To defend against electrical attacks, you need plastic which melts and is not as strong as metal armour but good against the cold.

    The only thing which is strong and good against fire and crushing with no electrical problems is ceramic which is very heavy and bad at protecting against piercing and cold.

    If the player wore plastic underneath their metal armour, it would melt with the heat causing more damage but would protect against electricity.


    I think basically, it can be implemented using the physical laws of your world. That way, it seems more natural as opposed to imposing rigid limits which are part of some unseen calculation and give unexpected results.


    In Neverwinter nights, the D&D rules get around some things.. Spell casters can't wear armour otherwise they get Arcane Spell Failure, otherwise mages would be far too powerful.. wearing serious armour, summoning creatures and casting immunities to everything.

  6. #6

    Rules of power-up addition safe from overbeefing the PC up

    Um... you cannot say "100% Fire Resistance" EVER. Resistance implies something gets through! 100% resistance says that nothing gets through. Thus you have a very annoying paradox.

    Solution:
    Ultra-rare * Invulnerable items.
    More common resistance items.

    It's as simple as that.

  7. #7

    Rules of power-up addition safe from overbeefing the PC up

    OK, if you can't have a 100% as a percentage (I see your point), how about grounding it in real terms?

    Protection up to 100 degrees celcius?

    Protection up to 25000 volts?

    Or staged protection
    99% up to 50 degrees
    80% up to 90 degrees
    40% up to 110 degrees
    20% up to 120 degrees
    0% thereafter

    Then the damage would be realistic... as would the messages

    Monster attacks player with 200 degrees C, player does the flambe fandango

    Monster attacks player with 50 degrees C, player says, is it me or is it hot in here..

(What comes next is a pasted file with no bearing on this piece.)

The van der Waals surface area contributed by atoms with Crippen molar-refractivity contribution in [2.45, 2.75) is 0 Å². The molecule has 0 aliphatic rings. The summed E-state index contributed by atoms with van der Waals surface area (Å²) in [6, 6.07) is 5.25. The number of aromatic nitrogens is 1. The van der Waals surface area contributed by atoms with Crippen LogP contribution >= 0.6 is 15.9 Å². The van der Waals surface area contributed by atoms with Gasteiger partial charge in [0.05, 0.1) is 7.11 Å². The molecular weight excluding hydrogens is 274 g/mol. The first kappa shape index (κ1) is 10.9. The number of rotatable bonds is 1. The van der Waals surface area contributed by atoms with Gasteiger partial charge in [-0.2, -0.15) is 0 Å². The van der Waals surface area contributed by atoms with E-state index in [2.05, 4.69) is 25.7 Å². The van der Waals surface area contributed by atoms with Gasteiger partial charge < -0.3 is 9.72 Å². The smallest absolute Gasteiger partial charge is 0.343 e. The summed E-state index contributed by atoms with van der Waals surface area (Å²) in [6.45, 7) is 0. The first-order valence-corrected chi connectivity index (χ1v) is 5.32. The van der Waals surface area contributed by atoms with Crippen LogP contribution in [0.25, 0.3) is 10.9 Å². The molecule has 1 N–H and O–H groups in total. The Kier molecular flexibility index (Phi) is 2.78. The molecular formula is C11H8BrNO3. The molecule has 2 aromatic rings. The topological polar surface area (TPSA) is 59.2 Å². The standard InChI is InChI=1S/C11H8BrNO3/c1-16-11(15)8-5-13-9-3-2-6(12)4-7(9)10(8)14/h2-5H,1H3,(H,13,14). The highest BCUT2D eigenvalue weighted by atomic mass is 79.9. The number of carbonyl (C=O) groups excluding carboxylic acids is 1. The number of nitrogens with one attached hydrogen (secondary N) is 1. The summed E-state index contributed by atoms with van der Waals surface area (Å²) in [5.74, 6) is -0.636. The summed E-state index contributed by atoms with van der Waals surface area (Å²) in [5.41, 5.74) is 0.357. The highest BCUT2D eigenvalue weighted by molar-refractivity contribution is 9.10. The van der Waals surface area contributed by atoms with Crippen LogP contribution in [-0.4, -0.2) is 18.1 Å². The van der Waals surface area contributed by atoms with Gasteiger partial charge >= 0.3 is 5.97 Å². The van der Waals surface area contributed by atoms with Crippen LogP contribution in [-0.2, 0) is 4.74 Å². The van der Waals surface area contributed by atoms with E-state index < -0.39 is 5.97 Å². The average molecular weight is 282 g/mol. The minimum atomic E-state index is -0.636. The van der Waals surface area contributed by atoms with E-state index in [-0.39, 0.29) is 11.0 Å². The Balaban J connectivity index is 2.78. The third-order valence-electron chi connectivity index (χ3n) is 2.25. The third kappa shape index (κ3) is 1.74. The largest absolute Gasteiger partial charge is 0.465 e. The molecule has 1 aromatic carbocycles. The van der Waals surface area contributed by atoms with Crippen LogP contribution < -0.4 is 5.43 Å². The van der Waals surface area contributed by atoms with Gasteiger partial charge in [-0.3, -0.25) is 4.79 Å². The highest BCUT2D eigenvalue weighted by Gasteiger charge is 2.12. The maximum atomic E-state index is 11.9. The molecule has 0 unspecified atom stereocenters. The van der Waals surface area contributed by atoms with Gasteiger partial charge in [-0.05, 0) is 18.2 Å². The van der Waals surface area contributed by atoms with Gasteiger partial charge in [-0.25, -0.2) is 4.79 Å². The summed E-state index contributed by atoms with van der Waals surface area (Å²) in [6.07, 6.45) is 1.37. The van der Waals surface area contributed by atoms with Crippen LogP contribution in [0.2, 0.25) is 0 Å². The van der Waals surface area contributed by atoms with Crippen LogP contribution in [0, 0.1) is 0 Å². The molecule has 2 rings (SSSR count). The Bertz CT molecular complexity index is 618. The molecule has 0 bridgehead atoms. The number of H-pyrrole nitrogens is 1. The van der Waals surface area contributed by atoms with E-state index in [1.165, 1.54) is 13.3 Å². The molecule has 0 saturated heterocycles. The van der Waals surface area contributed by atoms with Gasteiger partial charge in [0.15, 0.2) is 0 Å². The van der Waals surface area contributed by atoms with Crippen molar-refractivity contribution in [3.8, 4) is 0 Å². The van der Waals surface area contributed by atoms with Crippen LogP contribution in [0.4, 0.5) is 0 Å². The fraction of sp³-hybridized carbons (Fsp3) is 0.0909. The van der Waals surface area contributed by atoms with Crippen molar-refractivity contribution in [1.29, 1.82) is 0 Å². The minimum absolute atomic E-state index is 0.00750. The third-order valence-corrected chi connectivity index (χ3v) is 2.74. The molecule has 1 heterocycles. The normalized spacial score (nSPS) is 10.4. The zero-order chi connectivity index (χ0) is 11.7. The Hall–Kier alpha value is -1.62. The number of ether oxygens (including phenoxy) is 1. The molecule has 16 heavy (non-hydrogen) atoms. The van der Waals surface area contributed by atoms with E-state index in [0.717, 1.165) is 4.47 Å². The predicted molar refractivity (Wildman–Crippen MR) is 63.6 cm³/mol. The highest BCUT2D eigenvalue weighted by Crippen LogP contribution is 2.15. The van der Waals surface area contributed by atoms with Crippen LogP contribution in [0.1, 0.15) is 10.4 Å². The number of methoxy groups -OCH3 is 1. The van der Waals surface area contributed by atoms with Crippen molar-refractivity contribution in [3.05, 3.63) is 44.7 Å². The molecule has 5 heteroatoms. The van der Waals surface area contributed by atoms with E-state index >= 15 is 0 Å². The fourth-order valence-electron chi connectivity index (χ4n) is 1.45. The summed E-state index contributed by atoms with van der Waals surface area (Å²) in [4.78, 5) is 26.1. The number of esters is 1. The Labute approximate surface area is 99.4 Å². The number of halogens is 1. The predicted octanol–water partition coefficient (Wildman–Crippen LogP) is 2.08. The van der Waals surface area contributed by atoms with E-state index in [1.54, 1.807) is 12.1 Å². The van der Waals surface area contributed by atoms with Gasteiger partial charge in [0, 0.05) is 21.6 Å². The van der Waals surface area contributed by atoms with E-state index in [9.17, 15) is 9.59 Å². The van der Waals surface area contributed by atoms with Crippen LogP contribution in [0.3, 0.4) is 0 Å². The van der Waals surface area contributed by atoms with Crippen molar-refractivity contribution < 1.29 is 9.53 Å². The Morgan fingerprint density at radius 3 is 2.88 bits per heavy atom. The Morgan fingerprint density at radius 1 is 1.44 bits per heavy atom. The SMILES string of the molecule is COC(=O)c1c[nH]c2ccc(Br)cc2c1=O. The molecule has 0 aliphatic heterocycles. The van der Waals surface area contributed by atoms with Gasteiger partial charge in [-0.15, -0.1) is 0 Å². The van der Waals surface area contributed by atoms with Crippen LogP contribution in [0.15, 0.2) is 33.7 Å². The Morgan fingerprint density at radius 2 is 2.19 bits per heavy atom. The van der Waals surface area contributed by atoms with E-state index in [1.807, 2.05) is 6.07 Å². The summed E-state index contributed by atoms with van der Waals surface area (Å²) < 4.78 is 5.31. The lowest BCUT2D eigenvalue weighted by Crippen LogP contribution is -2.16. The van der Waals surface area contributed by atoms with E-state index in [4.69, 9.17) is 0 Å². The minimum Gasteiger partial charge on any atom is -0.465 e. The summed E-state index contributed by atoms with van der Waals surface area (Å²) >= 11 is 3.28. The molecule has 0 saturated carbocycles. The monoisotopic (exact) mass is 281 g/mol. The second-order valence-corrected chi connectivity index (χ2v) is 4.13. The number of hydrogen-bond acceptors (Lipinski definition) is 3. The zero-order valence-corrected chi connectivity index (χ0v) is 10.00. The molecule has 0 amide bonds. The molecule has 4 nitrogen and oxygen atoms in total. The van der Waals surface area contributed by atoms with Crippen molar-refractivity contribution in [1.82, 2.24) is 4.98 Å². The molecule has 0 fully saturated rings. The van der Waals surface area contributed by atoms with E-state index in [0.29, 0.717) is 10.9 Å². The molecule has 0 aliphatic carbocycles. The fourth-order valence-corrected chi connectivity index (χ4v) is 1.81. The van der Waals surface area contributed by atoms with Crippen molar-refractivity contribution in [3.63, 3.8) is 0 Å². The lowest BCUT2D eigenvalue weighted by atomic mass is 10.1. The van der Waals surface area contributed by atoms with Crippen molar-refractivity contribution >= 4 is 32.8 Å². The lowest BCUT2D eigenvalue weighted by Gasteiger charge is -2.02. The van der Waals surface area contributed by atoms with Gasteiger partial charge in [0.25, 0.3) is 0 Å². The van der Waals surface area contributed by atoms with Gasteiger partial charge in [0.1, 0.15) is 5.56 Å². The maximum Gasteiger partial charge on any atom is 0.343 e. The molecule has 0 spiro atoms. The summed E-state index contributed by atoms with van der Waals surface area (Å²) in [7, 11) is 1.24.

Armour could have a heat dissipation flag over a period of time so that repeated attacks would add heat upon heat.. so 50 degrees and 50 degrees when being attacked by multiple creatures would add the values together.. or if a monster attacked repeatedly one after the other in quick succession, the original heat would not have fully dissipated and the new heat would be added to the remaining heat, doing appropriate damage..

  8. #8

    Rules of power-up addition safe from overbeefing the PC up

    Honestly I'd do a resistance method of "fuzzy" amounts. Then your rating determines the power of the attack needed to bypass, partially, the armor/enchantment and damage it. For example:

    Armor of strong fire resistance.

    Lets classify that as about 1500K in temperature. Obviously it is enchanted/made to resist those temperatures so exposure at or below that level should cause no damage except in prolonged exposure (like burning other armor due to the duration). However, exceed the level and the armor would quickly come apart. Like a variable resistor given too much current ... fzzzzzzz, POOF!

  9. #9

    Rules of power-up addition safe from overbeefing the PC up

    What about directional resistance?..
    armour at the front having more than the back and both having more than the sides,

    this could allow a crafty player to overcome a cumbersome yet tanked player.

    It would also allow a player to go up against a dragon but wouldn't provide any resistance against lava ( as the heat would cook the player from the sides even though he'd be protected from the front and back.. not to mention the head and lower part.. )

    This system would work for shields too.

  10. #10

    Rules of power-up addition safe from overbeefing the PC up

    Sure, but don't overdo the directional reference. It affects real life tanks and such, but body armor is designed to protect the whole body. Directional reference makes it unrealistic in favor of fairness; that is where the opposing weakness should come in. For instance, a body armor made to withstand heat would have a tough time handling bullets or swords, but might withstand blunt trauma like a cushion does.